An understanding of the origin of R-M269 is relevant for the question of population replacement in the Neolithic Revolution. R-M269 had formerly been dated to the Upper Paleolithic, but by about 2010 it had become clear that it arose near the beginning of the Neolithic Revolution, about 10,000 years ago. The R-L23 (R-Z2103) subclade has been found to be prevalent in ancient DNA associated with the Yamna culture. David Anthony considers the Yamna culture to be the Indo-European Urheimat.
No clear consensus has been achieved as to whether it arose within Europe or in Western Asia. Balaresque et al. (2010) based on the pattern of Y-STR diversity argued for a single source in the Near East and introduction to Europe via Anatolia in the Neolithic Revolution. In this scenario, Mesolithic hunter-gatherers in Europe would have been nearly replaced by the incoming farmers. By contrast, Busby et al. (2012) could not confirm the results of Balaresque et al. (2010) and could not make credible estimates of the age of R-M269 based on Y-STR diversity.
By contrast, the subclade R-P311 appears to have originated after the beginning of the Neolithic Revolution in Europe, and is substantially confined to Western Europe in modern populations. R-P311 is absent from Neolithic-era ancient DNA found in Western Europe, strongly suggesting that its current distribution is due to population movements within Europe taking place after the end of the Neolithic. The three major subclades of P311 are U106 (S21), L21 (M529, S145), and U152 (S28). These show a clear articulation within Western Europe, with centers in the Low Countries, the British Isles and the Alps, respectively.
According to Jones et al. (2015) and Haak et al. (2015), autosomic tests indicate that the Yamnaya people were the result of admixture between two different hunter-gatherer populations: distinctive “Eastern European hunter-gatherers” with high affinity to the Mal’ta–Buret’ culture or other, closely related people from Siberia[ and a population of “Caucasus hunter-gatherers” who probably arrived from the Caucasus. Each of those two populations contributed about half the Yamnaya DNA. According to co-author Andrea Manica of the University of Cambridge:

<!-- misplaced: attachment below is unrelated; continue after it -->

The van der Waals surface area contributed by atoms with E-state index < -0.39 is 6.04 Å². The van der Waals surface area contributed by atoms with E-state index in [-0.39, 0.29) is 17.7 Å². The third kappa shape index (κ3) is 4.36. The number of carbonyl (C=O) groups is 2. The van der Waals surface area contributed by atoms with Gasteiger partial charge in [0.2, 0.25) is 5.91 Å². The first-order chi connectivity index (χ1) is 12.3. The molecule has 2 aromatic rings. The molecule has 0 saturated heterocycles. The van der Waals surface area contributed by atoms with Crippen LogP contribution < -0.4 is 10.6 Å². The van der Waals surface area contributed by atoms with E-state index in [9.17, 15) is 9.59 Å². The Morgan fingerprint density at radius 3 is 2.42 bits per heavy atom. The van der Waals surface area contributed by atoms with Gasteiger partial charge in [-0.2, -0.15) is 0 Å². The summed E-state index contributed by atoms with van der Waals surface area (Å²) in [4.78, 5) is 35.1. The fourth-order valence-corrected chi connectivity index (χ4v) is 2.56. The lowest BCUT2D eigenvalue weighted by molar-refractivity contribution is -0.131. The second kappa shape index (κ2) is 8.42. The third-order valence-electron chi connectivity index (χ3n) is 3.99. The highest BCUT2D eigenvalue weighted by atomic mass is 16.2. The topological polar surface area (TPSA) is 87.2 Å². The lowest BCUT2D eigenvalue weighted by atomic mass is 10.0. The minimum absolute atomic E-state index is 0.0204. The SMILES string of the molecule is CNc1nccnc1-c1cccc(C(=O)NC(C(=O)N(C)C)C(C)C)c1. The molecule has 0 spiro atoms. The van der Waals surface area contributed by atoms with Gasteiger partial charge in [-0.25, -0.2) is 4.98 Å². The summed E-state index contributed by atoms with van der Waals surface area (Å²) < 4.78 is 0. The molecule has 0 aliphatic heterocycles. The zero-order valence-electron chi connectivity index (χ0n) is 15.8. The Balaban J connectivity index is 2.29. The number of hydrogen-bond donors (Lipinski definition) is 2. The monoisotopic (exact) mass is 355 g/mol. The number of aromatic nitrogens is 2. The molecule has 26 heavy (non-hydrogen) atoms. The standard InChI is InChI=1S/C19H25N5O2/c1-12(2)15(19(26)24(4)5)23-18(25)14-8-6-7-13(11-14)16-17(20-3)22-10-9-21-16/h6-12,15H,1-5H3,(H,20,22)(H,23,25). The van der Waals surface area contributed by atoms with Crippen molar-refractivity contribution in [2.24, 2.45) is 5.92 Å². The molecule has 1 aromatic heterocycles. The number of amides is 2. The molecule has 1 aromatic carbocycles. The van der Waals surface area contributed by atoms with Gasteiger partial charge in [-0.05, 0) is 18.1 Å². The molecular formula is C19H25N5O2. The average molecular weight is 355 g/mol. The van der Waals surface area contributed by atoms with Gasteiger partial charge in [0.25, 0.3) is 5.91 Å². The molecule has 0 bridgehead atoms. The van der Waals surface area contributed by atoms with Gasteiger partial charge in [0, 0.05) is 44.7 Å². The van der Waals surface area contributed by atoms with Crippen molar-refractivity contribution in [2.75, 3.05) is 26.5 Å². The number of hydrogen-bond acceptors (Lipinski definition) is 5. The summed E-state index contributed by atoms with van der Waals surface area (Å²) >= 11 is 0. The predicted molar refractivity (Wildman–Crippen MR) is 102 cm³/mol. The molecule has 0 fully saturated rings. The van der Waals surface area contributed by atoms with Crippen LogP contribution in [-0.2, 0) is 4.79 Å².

The question of where the Yamnaya come from has been something of a mystery up to now we can now answer that, as we’ve found that their genetic make-up is a mix of Eastern European hunter-gatherers and a population from this pocket of Caucasus hunter-gatherers who weathered much of the last Ice Age in apparent isolation.
Several genetic studies performed since 2015 have given support to the Kurgan theory of Marija Gimbutas regarding the Indo-European Urheimat – that Indo-European languages spread throughout Europe from the Eurasian steppes and that the Yamnaya culture were Proto-Indo-Europeans. According to those studies, haplogroups R1b and R1a, now the most common in Europe (with R1a also being common in South Asia), would have expanded from the Pontic–Caspian steppes, along with the Indo-European languages. They also detected an autosomal component present in modern Europeans which was not present in Neolithic Europeans, which would have been introduced with paternal lineages R1b and R1a, as well as Indo-European languages in the Bronze Age.